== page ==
Review of “Under the Hornbeams” by Emma Tarlo: Revelations in the Park.
Early on in the initial lockdown of 2020, Emma Tarlo, who at the time was a professor of anthropology at Goldsmiths, was introduced to two individuals by a friend. These men, Nick and Pascal, had been living in a remote area of Regent’s Park. Nick, a 64-year-old white man, and Pascal, a Parisian of Algerian Berber descent, had been companions on the streets for 16 years and had been sharing their makeshift home under the hornbeams for the past five. Despite their living situation, they did not consider themselves homeless. Nick explained to Tarlo that he did not identify with the label of “homeless” except as a term used by the police. While others welcomed the government’s decision to provide accommodation for rough sleepers during the pandemic, Nick and Pascal silently resisted any attempts to relocate them. They preferred to stay in the home they had created with the understanding of a sympathetic park manager. As Tarlo’s work life became unstructured and her daily trips to the park to bring food to the men became routine, she began to view freedom, connection, and privilege in a new light.
There is a potential risk that this type of story could be portrayed in a way that glorifies the middle-class individual as a savior. Tarlo makes it clear from the beginning that the relationship she forms with the men and their diverse group is mutually beneficial; she provides hot meals, while they offer companionship, thought-provoking discussions, and a different outlook that influences the author’s perspective on her own life. The book, which was written with the men’s approval, strives to maintain a balance between honoring Nick and Pascal’s chosen lifestyle with dignity and not romanticizing the immense challenges and risks they face.
Tarlo expresses difficulty in explaining Nick and Pascal’s lifestyle to those unfamiliar with the park, due to the limitations of language. She is met with criticism and stereotypes when discussing living without traditional housing. To her surprise, she learns that the Vagrancy Act from 1824, created after the Napoleonic wars, still considers homelessness a criminal act. It appears that considering the world as one’s home, like Nick does, is only acceptable if accompanied by a physical dwelling.
Tarlo, who has previously authored books discussing the global hair industry and the relationship between Muslim women and fashion, describes her role as an anthropologist to her new acquaintances as “truly about showing interest in individuals and their experiences.” However, as she delves deeper into her curiosity by learning fragments of their personal histories, she becomes increasingly aware of the ways in which cultural concerns hinder the progress of anthropology in academic settings. While efforts to decolonize the field are commendable and necessary, they often result in unending meetings where there is no consensus on common definitions of fundamental concepts. Tarlo reflects, “In the past, I felt confident in my ability to approach a subject with caution and sensitivity, but now every topic and associated terminology seems fraught with potential harm and uncertainty as to whether I have the right to speak on it at all.”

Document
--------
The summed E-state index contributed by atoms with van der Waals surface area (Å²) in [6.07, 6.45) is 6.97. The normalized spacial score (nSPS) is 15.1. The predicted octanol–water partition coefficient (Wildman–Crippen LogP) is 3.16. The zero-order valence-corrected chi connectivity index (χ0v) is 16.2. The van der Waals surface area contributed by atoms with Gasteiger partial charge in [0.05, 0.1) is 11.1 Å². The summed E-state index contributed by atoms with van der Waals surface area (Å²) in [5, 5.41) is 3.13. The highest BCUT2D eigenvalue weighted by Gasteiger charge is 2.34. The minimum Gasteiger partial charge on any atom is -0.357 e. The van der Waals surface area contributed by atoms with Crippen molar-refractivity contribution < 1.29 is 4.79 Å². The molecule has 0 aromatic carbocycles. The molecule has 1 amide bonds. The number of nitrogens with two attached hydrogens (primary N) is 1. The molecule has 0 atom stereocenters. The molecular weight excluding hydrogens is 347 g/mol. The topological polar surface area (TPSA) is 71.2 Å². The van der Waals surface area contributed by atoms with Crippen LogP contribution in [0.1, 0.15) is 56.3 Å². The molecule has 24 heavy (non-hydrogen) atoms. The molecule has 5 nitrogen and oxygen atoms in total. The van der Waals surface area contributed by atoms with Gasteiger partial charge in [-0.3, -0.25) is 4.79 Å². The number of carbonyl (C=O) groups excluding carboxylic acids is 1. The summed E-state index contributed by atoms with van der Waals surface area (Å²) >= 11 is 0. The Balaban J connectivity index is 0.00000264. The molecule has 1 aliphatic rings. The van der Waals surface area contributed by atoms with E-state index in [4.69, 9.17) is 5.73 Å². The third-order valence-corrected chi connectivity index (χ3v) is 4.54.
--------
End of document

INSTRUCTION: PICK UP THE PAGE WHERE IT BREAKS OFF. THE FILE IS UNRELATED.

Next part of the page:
By talking with her friends in the park, she gains a new perspective on freedom and finds the bravery to quit a job that is causing extreme levels of stress. “Nick and Pascal have shown me that while security is crucial, it is not the only aspect of life.”
The fact that she even has the option to make a choice is a sign of her privilege, as she acknowledges. However, Nick – who has spent 20 years living on the streets and often refers to his life in the park as a “privilege” – is also confident in his own ability to make decisions. “I’m here as a sort of rebellious gesture,” he explains. “I could live differently, but I’ve always preferred being outdoors and I’m not very interested in possessions.” She notices how deeply connected the two men are to nature; the care they take to minimize their impact and maintain their small corner of the park. But as the book progresses, it becomes clear that their ability to make choices is always conditional, and that the author’s involvement must also be on their terms.
Tarlo writes in a captivating manner, incorporating dynamic supporting characters and literary allusions throughout the book. She is aware of the artificiality of organizing the scattered and fragmented conversations into a cohesive narrative: “To turn it into a single story is to impose a structure that goes against its inherent nature.” As a result, some sections may seem like filler. However, the end product is a profoundly empathetic book that, similar to Alexander Masters’s Stuart: A Life Backwards or Orwell’s Down and Out in Paris and London, challenges readers to look beyond their biases or pity and establish connections with the curiosity and attentiveness that define anthropology.
The book “Under the Hornbeams” by Emma Tarlo is available for purchase from Faber at a price of £16.99. To help support the Guardian and Observer, you can order your copy at guardianbookshop.com. Additional delivery fees may be applied.